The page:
United States: July payrolls increase but undershoot expectations
August 2, 2013
Non-farm payrolls grew by 162,000 in July, which was less than June's revised increase of 188,000 (previously reported: 195,000). The reading was below market expectations of a 175,000 rise.
The private sector is still almost entirely responsible for new hiring, adding 114,186 jobs in July. The largest gains were registered in retail, leisure and hospitality, as well as the financial services sector. The public sector added a mere 1,000 jobs, maintaining the negative trend seen throughout most of the past three years.
The U.S. economy has now recovered 6.7 million jobs since February 2010, which marked the trough of the crisis in the labour market. Despite the improvement over the past three years, the economy has 2 million fewer jobs than in the January 2008 peak.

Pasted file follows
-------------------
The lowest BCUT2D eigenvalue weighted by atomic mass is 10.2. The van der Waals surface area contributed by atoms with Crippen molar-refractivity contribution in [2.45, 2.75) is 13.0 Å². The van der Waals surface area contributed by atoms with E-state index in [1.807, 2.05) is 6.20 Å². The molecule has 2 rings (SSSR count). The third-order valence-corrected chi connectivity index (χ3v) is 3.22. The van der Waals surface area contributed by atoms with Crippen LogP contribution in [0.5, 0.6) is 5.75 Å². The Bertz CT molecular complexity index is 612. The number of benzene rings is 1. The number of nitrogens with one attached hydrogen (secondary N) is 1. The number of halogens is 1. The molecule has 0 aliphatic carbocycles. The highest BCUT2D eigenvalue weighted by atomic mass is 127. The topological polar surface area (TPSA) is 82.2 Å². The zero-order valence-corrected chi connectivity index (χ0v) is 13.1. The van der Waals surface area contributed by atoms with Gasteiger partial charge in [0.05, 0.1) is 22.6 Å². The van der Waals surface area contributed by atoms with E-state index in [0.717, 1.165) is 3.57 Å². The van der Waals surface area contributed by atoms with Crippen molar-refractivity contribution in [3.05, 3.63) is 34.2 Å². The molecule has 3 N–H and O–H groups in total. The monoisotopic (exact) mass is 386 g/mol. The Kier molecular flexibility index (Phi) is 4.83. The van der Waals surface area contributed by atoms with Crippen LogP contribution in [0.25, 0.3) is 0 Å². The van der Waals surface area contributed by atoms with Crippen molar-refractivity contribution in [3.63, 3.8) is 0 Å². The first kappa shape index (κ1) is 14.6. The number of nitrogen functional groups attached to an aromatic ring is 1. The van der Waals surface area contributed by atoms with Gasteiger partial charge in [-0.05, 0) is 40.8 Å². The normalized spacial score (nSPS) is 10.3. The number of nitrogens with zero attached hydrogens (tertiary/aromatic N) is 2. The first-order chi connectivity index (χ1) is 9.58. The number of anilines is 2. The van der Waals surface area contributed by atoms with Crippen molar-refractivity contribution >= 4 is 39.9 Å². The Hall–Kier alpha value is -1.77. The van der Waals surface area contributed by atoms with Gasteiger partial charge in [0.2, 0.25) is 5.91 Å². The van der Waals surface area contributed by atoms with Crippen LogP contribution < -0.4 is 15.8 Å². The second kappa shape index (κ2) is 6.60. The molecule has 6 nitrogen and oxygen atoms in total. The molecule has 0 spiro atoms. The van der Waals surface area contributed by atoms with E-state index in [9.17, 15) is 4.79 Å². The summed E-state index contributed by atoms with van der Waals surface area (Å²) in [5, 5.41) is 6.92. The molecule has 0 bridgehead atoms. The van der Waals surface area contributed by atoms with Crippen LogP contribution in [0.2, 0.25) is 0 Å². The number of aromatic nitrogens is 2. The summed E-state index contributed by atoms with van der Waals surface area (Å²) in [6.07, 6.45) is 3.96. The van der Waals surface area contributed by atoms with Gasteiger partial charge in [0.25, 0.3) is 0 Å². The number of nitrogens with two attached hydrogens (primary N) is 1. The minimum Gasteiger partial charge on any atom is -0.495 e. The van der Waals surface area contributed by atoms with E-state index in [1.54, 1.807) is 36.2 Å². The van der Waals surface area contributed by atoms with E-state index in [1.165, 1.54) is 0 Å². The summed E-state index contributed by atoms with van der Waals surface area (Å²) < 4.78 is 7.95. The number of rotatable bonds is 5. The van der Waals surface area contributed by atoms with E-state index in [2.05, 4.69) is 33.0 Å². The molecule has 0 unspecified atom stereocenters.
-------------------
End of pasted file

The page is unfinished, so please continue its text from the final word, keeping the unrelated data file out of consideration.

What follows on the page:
The unemployment rate - derived from a different survey - dropped from 7.6% in June to 7.4% in July, its lowest level in over four years. The reading slightly beat market expectations, which had the jobless rate falling to 7.5%. The drop in unemployment, despite lower than expected payroll gains, is driven partly by a continuing decline in labour force participation rates.
FocusEconomics Consensus Forecast panellists anticipate unemployment to average 7.5% this year, which is unchanged from last month's forecast. For 2014, the panel expects the unemployment rate to drop to 7.0%.
Author: Carl Kelly, Economist